Asked by reporters in Washington whether aid was getting into Gaza, the US president, Joe Biden, replied: “Not fast enough.”

Three hospitals could no longer function because they had run out of fuel to generate electricity, the Palestinian health minister, Mai al-Kaila, told a press conference. She called for a safe corridor to ferry injured and critically ill people to Egyptian hospitals.

UN workers distribute aid to Palestinian families taking refuge in a school in Khan Younis, Gaza.
UN workers distribute aid to Palestinian families taking refuge in a school in Khan Younis, Gaza. Photograph: Anadolu Agency/Anadolu/Getty Images

Late on Tuesday an Israeli military spokesperson said fuel supplies would not be included in any aid shipments to the territory. “Fuel will not enter Gaza as Hamas uses it for its operational needs,” said R Adm Daniel Hagari. “If necessary, Hamas can return the fuel it stole from UNRWA [the United Nations Relief and Works Agency for Palestinian refugees] and give it to the hospitals.”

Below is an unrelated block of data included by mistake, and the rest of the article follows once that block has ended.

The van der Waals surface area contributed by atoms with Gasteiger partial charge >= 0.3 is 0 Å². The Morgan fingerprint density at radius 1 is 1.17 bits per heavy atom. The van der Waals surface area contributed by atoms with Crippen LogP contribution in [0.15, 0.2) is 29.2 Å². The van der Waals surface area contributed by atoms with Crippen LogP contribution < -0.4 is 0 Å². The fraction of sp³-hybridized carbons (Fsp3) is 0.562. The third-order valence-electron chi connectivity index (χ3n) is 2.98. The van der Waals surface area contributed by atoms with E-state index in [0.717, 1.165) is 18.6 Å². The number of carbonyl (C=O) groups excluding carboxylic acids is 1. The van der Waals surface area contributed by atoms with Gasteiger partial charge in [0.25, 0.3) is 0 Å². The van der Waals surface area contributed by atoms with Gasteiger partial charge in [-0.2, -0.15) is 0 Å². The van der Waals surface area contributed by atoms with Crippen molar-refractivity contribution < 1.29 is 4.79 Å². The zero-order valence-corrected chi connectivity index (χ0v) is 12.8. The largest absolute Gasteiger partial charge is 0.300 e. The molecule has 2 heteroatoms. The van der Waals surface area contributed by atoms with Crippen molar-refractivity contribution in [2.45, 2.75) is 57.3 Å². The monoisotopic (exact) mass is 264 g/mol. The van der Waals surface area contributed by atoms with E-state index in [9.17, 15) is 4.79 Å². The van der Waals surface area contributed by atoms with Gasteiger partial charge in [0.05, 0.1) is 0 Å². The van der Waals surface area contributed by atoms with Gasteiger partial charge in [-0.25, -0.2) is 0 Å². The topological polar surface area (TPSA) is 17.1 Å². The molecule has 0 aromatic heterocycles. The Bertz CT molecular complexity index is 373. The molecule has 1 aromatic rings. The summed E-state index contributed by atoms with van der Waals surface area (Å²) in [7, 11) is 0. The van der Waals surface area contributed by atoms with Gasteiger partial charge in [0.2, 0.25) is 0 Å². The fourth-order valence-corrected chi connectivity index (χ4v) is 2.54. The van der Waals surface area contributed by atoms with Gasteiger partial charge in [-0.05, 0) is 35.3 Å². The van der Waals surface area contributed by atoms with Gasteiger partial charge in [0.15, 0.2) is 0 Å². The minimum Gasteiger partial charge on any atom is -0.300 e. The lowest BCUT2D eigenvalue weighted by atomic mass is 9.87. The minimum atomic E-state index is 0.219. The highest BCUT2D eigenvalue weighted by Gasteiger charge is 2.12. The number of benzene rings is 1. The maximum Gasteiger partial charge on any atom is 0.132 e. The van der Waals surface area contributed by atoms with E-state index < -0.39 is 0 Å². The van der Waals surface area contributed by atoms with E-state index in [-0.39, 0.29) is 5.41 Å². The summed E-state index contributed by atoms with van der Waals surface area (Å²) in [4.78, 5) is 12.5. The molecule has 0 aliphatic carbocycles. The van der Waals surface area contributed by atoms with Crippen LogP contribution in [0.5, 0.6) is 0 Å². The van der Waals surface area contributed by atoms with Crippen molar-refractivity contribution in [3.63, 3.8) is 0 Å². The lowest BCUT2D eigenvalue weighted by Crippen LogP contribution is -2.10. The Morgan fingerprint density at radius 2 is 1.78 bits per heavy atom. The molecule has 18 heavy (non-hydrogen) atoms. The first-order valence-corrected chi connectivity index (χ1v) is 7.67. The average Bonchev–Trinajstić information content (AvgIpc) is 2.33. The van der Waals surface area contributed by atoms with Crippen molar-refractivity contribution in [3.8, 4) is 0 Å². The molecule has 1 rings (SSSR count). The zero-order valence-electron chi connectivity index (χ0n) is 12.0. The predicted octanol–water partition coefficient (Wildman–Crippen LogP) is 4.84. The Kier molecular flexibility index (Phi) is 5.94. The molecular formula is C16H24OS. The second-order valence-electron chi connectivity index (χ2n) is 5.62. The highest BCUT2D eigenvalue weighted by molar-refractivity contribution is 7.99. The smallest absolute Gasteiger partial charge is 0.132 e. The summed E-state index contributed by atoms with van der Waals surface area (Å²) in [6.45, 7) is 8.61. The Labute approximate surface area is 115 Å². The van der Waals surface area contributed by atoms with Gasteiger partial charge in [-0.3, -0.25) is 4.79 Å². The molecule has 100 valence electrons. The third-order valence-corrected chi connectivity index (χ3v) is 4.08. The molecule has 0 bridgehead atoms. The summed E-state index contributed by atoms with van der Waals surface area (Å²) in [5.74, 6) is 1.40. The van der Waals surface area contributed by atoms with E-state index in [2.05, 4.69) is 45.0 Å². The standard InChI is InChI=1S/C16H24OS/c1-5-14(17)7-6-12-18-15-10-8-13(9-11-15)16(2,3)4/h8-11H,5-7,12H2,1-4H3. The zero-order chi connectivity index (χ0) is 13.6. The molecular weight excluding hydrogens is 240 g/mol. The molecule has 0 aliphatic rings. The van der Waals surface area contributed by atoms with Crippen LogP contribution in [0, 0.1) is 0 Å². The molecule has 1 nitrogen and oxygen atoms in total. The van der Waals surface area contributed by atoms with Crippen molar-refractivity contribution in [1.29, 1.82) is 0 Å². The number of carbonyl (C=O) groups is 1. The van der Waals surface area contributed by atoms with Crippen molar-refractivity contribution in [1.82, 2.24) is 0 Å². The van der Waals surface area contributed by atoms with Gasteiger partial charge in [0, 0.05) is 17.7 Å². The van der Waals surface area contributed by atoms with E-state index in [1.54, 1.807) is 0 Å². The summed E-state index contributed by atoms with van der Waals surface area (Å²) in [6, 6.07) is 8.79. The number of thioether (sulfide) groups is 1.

Early on Wednesday, Palestinian media reported that three people had been killed in an Israeli strike near the Jenin refugee camp in the West Bank. Citing the director of Jenin Governmental hospital, local media also said that more than 20 people were injured in the strike.

The Israeli military said in a statement that it had carried out “counterterrorism activities” in the area, but did not mention casualties.

On Tuesday, Hamas fired a barrage of rockets into central Israel, triggering sirens and wounding two people with shrapnel. Google said it had disabled live traffic conditions and “busyness information” in Israel and Gaza on its Maps and Waze apps as a safety precaution.

In a rare intervention, the former US president Barack Obama warned Benjamin Netanyahu’s government that cutting off food, water and electricity could “harden Palestinian attitudes for generations” and weaken international support for Israel.

The accelerating death toll suggests a widening of airstrikes as Israel continues to mass troops and equipment in advance of an expected ground offensive against Hamas, a response to the group’s onslaught in southern Israel on 7 October that killed more than 1,400 people and left more than 220 people as hostages in Gaza.